Tuesday, January 29, 2013

Magical Mites in Minnesota

There is something magical happening with mite hockey players at the Champlin Ice Forum in the State of Hockey. As their small bodies fly across the ice, with sticks in hand and sheer determination on their faces, the 7 and 8 year olds in the Champlin Park Youth Hockey Association are chasing after more than pucks this season. The goal is bigger than scoring. The mission is to create a foundation to build good skils and good character. 

Education with Hockey as the Hook

Focusing on positive athletic experiences through skill development, combined with parent and player education has long been the mission for Minnesota Hockey’s Hockey Education Program. That’s exactly what’s happening with the Champlin Park mites.  With Coach Wade Gjervold at the helm, the lessons on the importance of assists and positioning, start early and are often repeated.  The gameplan is not all that complicated; come up with drills and team building exercises to keep the kids focused on skills and having fun.  

Teamwork 101

On the ice, there are many shining examples of sizzling chemistry. From the mites fist bumps to their line mates after a great play, to rock solid performances by defensemen Soltis, and Klein. Mackeben, Wekseth and Peterson have learned how to successfully plan and position themselves for face offs and passing. Goalie Catlett never finishes a game without a team huddle of thanks and appreciation. A tell tale sign of how much these kids enjoy the team concept comes after practice. Rather than rushing from the locker room to the parking lot,  you will see Zahalka, Brooks, Milton and Payne grabbing their sticks and practice balls as a testament to their love of the game and determination to perfect those passes.

Book Break
Off ice strategy has included discussions on how not to be an Eddie. Eddie who? There’s usually one on every team. He’s the kid who never passes the puck, whose ego grows with his stat sheets and one of the main characters in a children’s book called, The Puck Hog. It’s a hockey story with sportsmanship on the cuffs at all points in time. In January, Positive Coaching Alliance listed The Puck Hog on its Recommended Reading list, and described it as a delightful book that presents coping mechanisms for players with teamwork challenges. Mite hockey player Jack Mackeben was the first to gain possession of the story. After reading it, he decided it shoudn’t just sit on his bookshelf. He decided to pass the book to his friends and teammates. The story line had an immediate impact on the team’s lines, with the players passing more and discovering the joy in assists, both on and off the ice. To help her son internalize the message, Westin’s mom Sheila Gjervold, substituted her son’s name while reading with him for the character who was heralded for her unselfish act on the ice.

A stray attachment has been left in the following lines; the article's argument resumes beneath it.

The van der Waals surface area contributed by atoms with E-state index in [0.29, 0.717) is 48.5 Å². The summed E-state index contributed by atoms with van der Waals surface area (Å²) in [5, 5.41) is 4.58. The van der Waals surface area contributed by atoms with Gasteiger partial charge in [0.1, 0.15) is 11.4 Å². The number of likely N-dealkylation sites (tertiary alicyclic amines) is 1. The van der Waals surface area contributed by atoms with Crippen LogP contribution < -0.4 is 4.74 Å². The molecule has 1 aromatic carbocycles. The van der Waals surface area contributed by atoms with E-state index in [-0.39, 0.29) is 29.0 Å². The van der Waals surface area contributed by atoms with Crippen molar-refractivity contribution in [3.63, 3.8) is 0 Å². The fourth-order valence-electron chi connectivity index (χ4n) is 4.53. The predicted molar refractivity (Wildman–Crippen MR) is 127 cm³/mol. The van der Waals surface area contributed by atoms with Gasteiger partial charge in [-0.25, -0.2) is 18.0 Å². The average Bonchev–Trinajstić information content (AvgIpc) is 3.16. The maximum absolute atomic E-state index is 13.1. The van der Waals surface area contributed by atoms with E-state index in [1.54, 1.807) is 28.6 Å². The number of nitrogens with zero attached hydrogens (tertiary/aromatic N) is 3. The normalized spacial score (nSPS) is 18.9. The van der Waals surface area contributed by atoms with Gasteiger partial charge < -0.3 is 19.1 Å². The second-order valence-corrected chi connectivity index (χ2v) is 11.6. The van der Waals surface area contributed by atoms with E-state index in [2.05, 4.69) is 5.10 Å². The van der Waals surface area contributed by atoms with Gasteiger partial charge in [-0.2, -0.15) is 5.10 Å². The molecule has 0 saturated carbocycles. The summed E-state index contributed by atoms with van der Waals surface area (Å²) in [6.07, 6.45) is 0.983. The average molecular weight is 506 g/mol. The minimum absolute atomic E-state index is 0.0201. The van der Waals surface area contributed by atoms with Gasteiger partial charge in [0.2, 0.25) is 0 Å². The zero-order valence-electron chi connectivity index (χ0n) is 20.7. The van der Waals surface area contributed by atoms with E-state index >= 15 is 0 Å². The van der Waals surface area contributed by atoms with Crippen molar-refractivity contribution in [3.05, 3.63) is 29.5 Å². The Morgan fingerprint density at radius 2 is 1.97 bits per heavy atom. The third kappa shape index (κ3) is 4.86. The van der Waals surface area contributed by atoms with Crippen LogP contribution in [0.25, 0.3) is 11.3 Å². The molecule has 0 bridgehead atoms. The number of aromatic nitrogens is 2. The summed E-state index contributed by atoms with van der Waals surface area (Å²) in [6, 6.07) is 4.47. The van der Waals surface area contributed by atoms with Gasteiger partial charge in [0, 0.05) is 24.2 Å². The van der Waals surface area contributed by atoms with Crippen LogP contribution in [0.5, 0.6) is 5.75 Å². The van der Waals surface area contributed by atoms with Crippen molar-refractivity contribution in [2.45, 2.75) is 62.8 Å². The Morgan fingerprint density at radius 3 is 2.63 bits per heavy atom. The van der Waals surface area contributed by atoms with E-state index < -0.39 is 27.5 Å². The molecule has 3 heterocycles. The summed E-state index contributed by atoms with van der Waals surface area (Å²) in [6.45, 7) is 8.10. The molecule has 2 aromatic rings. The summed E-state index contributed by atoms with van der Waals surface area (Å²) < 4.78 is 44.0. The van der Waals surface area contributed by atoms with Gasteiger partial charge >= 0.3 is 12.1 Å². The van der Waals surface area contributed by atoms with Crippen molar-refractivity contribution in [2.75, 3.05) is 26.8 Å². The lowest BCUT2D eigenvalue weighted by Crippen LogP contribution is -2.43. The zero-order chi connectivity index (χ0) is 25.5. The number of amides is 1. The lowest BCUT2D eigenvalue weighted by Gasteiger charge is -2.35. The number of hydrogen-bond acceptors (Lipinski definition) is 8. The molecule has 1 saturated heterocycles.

When Amy and Jace Reed read the book with their son Gavin, it gave them the opportunity to have those important conversations that focus on integrity and teamwork, both on and off the ice.

Parent Partnership  

The Puck Hog author, Christie Casciano Burns, is a veteran hockey mom from Syracuse, New York and writes a hockey mom advice column for USA Hockey Magazine. She based these stories on her children’s youth hockey experiences. She now shares a special connection with the Champlin Park team. Casciano Burns reached out to Jack’s mom with a request to personalize Jack’s copy of The Puck Hog. In a matter of a few quick e-mails the hockey moms realized they had much more than youth hockey in common. Both moms are on the same page in their beliefs that minor hockey can teach our children major life lessons. They are teaming up to keep the hockey experiences positive and help the kids realize a real star, makes everyone shine.

Thursday, January 24, 2013

Positive Coaching Alliance Recommends The Puck Hog

Recommended Reading

PCA occasionally recommends books for youth sports coaches, parents or student-athletes. Many feature writing by or about PCA National Advisory Board Members!


The Puck Hog by Christie Casciano, illustrated by Rose Mary Casciano Moziak

This delightful book for children ages 6-9 teaches an important lesson about teamwork. Set in Syracuse, where Casciano is a TV news anchor and mother of two youth hockey players, the book focuses on a youth hockey team's struggle with the title character, a dominant scorer who won't pass the puck. The book presents coping mechanisms for players who find themselves facing teamwork challenges and can start discussions between sports parents and their children.